involving staffing quarantine and illness, support of the staff of 60 physicians that she manages on a daily basis, 24 residents, and 150 nurses during a “very scary time” of changing guidelines on whom to intubate, who should have a ventilator, and countless other decisions, calculations, and demands.
Dr. Garounas was clearly saddened by sometimes being among the only people allowed at a dying patient’s bedside, “having to communicate things to their families, holding their hands and trying to tell them you’re there for them.” Dr. Garounas grew silent, saying she can’t put these experiences into words. “It was like that continuously for three weeks—chaos–then suddenly cases started to slowly trickle down.”
Dr. Garounas next talked about a problem which clearly deeply concerns her, the wellbeing of her staff under today’s changing circumstances, “When the number of intubated patients stayed low, we had this complete swing to the other side, to where, ‘how do you support your staff when you’re being told you have to cut their hours?’ The emotional roller coaster of this frontline staff that worked above and beyond what we thought they were capable of, who were called heroes, who were sent food every day and touted as ‘the reason why people are making it through.’ And then all of a sudden, they want to cut your hours and they want to cut your pay; they aren’t sending food anymore, and not calling you a hero anymore. How do you support the staff and give them what they need to help them keep going, because the battle is still happening; it’s still very real. People are still getting sick and coming in. We’re still intubating people. People are still dying from COVID-19.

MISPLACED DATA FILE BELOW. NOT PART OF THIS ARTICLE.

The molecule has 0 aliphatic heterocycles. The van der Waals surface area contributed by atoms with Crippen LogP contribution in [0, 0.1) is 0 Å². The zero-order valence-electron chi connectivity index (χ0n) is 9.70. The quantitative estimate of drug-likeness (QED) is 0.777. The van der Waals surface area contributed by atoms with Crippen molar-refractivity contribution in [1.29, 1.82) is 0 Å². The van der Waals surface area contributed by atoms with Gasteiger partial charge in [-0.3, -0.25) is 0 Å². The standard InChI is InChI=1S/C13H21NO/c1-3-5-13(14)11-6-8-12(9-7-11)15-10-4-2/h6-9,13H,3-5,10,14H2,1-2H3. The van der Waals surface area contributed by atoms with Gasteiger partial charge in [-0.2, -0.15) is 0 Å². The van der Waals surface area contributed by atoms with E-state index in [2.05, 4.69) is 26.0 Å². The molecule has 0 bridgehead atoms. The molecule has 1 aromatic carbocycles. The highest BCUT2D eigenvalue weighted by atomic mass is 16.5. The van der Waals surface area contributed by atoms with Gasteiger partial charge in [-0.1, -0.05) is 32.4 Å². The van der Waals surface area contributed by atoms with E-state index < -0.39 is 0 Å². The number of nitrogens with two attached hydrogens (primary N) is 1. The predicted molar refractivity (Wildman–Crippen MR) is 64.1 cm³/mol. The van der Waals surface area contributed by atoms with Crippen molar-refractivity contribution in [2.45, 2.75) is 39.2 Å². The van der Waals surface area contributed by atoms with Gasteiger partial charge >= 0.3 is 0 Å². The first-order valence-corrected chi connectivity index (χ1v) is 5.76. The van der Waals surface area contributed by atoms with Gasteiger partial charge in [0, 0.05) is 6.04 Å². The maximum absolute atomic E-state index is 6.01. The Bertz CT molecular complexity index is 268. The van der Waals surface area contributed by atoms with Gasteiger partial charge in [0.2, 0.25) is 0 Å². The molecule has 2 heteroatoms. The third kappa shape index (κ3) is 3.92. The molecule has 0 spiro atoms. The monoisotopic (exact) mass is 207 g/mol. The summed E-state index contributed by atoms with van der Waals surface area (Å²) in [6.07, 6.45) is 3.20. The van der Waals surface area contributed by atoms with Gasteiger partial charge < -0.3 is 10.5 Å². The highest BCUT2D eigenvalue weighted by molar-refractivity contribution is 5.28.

“In addition to the obvious clinical pieces–the things that we’ve learned about how to serve, how to deal with mass casualties, and drills, the PPE shortages, and all the other things that we’ve prepared for, we have to learn what we need to put in place to help the staff; what we need to put in place to help them later, like outlets for them to talk and express their feelings so they’re able to come to terms with what they’ve gone through and what they will continue to go through.”
Dr. Ioanna Katsa noted that from the perspective of the Cardiology Fellows at Montefiore Medical Center COVID-19 developed rapidly from the first days of March, when she noticed certain occurrences, such as the sudden disappearance of masks and some fear amongst the personnel. Transitioned to the CCU, where there are normally patients with massive heart failure that need transplants, she noticed within the span of a week that patients with serious heart problem were coming back, with multi-organ failure and shock brought on by COVID-19. “In a week or ten days the entire CCU had changed; there were only jCOVID-19 patients with multi-organ failure.” Her observation in the beginning that there was a shortage equipment and a lack of information about procedures was real, “We were not prepared for this as we should have been.”
Dr. Katsa related the depressing situation of having to question whether a patient with a very poor prognosis should be offered what patients with multi-organ failure are normally offered, such as renal replacement therapies, etc., and our training changed a lot, because instead of just seeing cardiac
patients we were asked to do procedures primarily on shock patients. I think we have learned a lot about the disease, how much it affects the heart and the cardiovascular system, and we have a first-hand approach to dealing with it.”
The talks of Dr. Panagiotis Manolas, Dr. Apostolos K. Tassiopoulos, and Dr. George Coritsidis will
appear next week.
To view this webinar go to: (https://www.youtube.com/watch?v=CKLvhVNd24g&feature=youtu.be)